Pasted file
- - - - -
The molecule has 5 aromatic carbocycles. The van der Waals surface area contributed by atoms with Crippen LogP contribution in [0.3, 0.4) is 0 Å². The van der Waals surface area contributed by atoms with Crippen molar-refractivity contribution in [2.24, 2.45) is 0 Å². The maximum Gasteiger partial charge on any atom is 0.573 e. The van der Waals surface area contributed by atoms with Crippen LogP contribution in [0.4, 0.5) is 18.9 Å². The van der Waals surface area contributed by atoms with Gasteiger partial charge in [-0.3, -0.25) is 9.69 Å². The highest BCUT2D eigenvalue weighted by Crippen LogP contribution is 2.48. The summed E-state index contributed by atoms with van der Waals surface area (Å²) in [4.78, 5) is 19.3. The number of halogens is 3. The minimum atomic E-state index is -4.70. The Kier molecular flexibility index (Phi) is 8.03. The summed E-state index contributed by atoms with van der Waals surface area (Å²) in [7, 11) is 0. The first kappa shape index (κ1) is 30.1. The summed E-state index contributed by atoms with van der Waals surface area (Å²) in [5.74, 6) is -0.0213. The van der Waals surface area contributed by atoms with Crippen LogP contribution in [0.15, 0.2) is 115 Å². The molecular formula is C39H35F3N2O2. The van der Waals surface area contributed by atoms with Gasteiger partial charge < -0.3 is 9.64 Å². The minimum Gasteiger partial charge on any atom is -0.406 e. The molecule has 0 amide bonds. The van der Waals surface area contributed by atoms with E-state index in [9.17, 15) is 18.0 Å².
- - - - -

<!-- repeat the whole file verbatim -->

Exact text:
The molecule has 5 aromatic carbocycles. The van der Waals surface area contributed by atoms with Crippen LogP contribution in [0.3, 0.4) is 0 Å². The van der Waals surface area contributed by atoms with Crippen molar-refractivity contribution in [2.24, 2.45) is 0 Å². The maximum Gasteiger partial charge on any atom is 0.573 e. The van der Waals surface area contributed by atoms with Crippen LogP contribution in [0.4, 0.5) is 18.9 Å². The van der Waals surface area contributed by atoms with Gasteiger partial charge in [-0.3, -0.25) is 9.69 Å². The highest BCUT2D eigenvalue weighted by Crippen LogP contribution is 2.48. The summed E-state index contributed by atoms with van der Waals surface area (Å²) in [4.78, 5) is 19.3. The number of halogens is 3. The minimum atomic E-state index is -4.70. The Kier molecular flexibility index (Phi) is 8.03. The summed E-state index contributed by atoms with van der Waals surface area (Å²) in [7, 11) is 0. The first kappa shape index (κ1) is 30.1. The summed E-state index contributed by atoms with van der Waals surface area (Å²) in [5.74, 6) is -0.0213. The van der Waals surface area contributed by atoms with Crippen LogP contribution in [0.15, 0.2) is 115 Å². The molecular formula is C39H35F3N2O2. The van der Waals surface area contributed by atoms with Gasteiger partial charge < -0.3 is 9.64 Å². The minimum Gasteiger partial charge on any atom is -0.406 e. The molecule has 0 amide bonds. The van der Waals surface area contributed by atoms with E-state index in [9.17, 15) is 18.0 Å².